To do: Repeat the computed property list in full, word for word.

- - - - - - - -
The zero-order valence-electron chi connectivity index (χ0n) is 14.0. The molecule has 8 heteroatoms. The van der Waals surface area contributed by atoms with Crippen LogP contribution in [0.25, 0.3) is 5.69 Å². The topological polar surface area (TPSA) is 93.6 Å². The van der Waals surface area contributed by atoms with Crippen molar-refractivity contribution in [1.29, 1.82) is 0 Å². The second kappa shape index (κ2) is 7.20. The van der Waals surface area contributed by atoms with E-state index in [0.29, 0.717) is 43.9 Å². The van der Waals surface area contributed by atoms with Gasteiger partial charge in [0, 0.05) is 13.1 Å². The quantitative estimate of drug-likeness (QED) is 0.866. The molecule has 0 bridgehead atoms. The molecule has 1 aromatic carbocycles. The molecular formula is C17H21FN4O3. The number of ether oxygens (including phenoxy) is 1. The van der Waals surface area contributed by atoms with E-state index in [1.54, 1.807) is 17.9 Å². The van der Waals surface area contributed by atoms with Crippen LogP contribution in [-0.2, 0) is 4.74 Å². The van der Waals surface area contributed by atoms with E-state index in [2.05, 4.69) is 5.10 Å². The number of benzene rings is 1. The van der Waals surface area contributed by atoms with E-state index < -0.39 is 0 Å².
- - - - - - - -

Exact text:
The zero-order valence-electron chi connectivity index (χ0n) is 14.0. The molecule has 8 heteroatoms. The van der Waals surface area contributed by atoms with Crippen LogP contribution in [0.25, 0.3) is 5.69 Å². The topological polar surface area (TPSA) is 93.6 Å². The van der Waals surface area contributed by atoms with Crippen molar-refractivity contribution in [1.29, 1.82) is 0 Å². The second kappa shape index (κ2) is 7.20. The van der Waals surface area contributed by atoms with E-state index in [0.29, 0.717) is 43.9 Å². The van der Waals surface area contributed by atoms with Gasteiger partial charge in [0, 0.05) is 13.1 Å². The quantitative estimate of drug-likeness (QED) is 0.866. The molecule has 0 bridgehead atoms. The molecule has 1 aromatic carbocycles. The molecular formula is C17H21FN4O3. The number of ether oxygens (including phenoxy) is 1. The van der Waals surface area contributed by atoms with E-state index in [1.54, 1.807) is 17.9 Å². The van der Waals surface area contributed by atoms with Crippen LogP contribution in [-0.2, 0) is 4.74 Å². The van der Waals surface area contributed by atoms with E-state index in [2.05, 4.69) is 5.10 Å². The number of benzene rings is 1. The van der Waals surface area contributed by atoms with E-state index < -0.39 is 0 Å².